DID YOU KNOW THAT GUM DISEASE…
● affects everyone of all ages
● can be easily spread by sharing food and by kissing
● is a silent killer of teeth
● may not reveal its devastating affects until it may be too late to save teeth
● puts other parts of your body at risk
● is now linked to increased risk of heart disease, strokes, diabetes, preterm low birth weight births, respiratory problems. Osteoporosis, rheumatoid arthritis, gastric ulcers, prostate cancers, pancreatic cancers, pancreatic caners and even Alzheimer's Disease
● is an infection of tissues and bone that support teeth
● is a result of bacterial build up in the pocket (or crevice) between tooth and gum
● can multiply into a dental plaque community ("goo" think of mold buildup in a shower)
● is a result of neglected oral hygiene
● gums that do not always hurt when bleeding occurs
● gums that bleed when brushed or flossed
● gums that are red, glossy, swollen, inflamed, painful
● dental plaque buildup (the invisible sticky layer of bacteria and debris)
● loose teeth
● bad breath
● "I can't chew without pain"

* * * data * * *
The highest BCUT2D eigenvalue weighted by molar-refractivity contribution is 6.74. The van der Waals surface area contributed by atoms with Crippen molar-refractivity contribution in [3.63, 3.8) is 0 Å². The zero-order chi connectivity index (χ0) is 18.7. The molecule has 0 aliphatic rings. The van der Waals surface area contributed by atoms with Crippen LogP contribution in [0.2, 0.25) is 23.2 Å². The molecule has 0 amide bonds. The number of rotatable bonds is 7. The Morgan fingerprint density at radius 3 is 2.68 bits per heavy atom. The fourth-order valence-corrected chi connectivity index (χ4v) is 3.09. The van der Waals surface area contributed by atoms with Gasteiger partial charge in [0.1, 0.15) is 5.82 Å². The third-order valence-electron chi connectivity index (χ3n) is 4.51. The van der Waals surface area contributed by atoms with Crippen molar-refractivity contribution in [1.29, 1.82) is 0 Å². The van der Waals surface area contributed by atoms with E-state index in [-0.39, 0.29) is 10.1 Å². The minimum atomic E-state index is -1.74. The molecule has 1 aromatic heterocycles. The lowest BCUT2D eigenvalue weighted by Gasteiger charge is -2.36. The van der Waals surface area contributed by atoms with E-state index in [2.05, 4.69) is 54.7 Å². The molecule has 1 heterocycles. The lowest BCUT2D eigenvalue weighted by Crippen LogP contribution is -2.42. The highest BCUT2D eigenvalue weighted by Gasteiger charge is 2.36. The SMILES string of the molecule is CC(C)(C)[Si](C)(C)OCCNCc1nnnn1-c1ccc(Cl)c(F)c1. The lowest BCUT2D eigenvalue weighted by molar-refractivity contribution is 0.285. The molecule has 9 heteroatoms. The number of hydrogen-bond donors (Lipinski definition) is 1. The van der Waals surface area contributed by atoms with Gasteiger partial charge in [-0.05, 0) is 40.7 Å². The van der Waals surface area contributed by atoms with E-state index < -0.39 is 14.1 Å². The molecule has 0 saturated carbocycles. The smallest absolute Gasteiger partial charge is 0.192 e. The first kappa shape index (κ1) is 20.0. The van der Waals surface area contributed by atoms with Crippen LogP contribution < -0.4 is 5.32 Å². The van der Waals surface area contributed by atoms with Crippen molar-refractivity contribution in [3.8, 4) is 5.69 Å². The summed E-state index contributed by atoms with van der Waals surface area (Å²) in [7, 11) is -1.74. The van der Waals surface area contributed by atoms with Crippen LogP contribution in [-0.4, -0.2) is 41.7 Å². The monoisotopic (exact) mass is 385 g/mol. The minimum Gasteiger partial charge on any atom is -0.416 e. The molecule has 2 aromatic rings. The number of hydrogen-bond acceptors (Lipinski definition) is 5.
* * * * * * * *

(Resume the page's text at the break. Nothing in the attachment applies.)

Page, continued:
● "My gums bleed constantly"
● "My teeth are loose"
● "My breath is bad"
● "My spouse no longer kisses me"
WHAT CAN BE DONE ABOUT GUM DISEASE?
● "Deep" cleanings (periodontal therapy)
● diligent oral hygiene
● daily brushing and flossing at the gum line
● routine cleaning appointments
SUMMARY AND RECAP
Bleeding gums are crying for attention! The initial response of the gums to toxins is termed "GINGIVITIS." Fortunately is there is good news for this stage, as it is reversible. There is no long-term damage to your tissues and bone that support your teeth, BUT, if left unchecked, the "gingivitis" turns into "PERIODONTIS," which is irreversible. The supporting tissues and bone recede away from the "goo" community, and a vicious circle develops. The gums bleed more and become increasingly more tender. The "goo" community increases in size thereby releasing more toxins.
Once the supporting gums, tissues and bone are destroyed, they will never grow back to their original position on the teeth. There is no cure for gum disease much like there is no cure for diabetes. The disease state of periodontitis can only be placed into remission. However, periodontal cleanings every 12 to 16 weeks can monitor the health of your gums so the disease cannot do further damage. A tooth surface that is free of stain and tartar is harder for bacteria to adhere to.
For further information concerning Gum Disease:
- NIDCR Periodontal (Gum) Disease: Causes, Symptoms & Treatments
- Periodontal (Gum) Disease
- ADA: Gum Disease
- MedicineNet: Gingivitis
- TeensHealth: Gum Disease